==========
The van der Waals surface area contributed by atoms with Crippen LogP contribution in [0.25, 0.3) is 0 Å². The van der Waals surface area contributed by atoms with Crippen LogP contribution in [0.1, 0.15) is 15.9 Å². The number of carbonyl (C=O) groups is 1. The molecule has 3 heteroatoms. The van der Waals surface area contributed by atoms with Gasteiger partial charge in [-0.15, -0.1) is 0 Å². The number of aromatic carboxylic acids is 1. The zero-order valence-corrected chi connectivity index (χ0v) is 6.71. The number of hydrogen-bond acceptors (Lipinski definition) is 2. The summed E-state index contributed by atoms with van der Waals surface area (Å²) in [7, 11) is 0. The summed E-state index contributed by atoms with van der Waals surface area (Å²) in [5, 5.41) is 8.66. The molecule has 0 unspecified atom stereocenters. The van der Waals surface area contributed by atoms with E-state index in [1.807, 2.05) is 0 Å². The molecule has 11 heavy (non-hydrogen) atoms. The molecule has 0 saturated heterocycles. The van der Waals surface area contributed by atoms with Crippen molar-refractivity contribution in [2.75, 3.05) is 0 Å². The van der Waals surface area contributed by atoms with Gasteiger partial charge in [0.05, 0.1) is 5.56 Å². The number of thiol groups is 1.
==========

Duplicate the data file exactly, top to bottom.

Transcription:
The van der Waals surface area contributed by atoms with Crippen LogP contribution in [0.25, 0.3) is 0 Å². The van der Waals surface area contributed by atoms with Crippen LogP contribution in [0.1, 0.15) is 15.9 Å². The number of carbonyl (C=O) groups is 1. The molecule has 3 heteroatoms. The van der Waals surface area contributed by atoms with Gasteiger partial charge in [-0.15, -0.1) is 0 Å². The number of aromatic carboxylic acids is 1. The zero-order valence-corrected chi connectivity index (χ0v) is 6.71. The number of hydrogen-bond acceptors (Lipinski definition) is 2. The summed E-state index contributed by atoms with van der Waals surface area (Å²) in [7, 11) is 0. The summed E-state index contributed by atoms with van der Waals surface area (Å²) in [5, 5.41) is 8.66. The molecule has 0 unspecified atom stereocenters. The van der Waals surface area contributed by atoms with E-state index in [1.807, 2.05) is 0 Å². The molecule has 11 heavy (non-hydrogen) atoms. The molecule has 0 saturated heterocycles. The van der Waals surface area contributed by atoms with Crippen molar-refractivity contribution in [2.75, 3.05) is 0 Å². The van der Waals surface area contributed by atoms with Gasteiger partial charge in [0.05, 0.1) is 5.56 Å². The number of thiol groups is 1.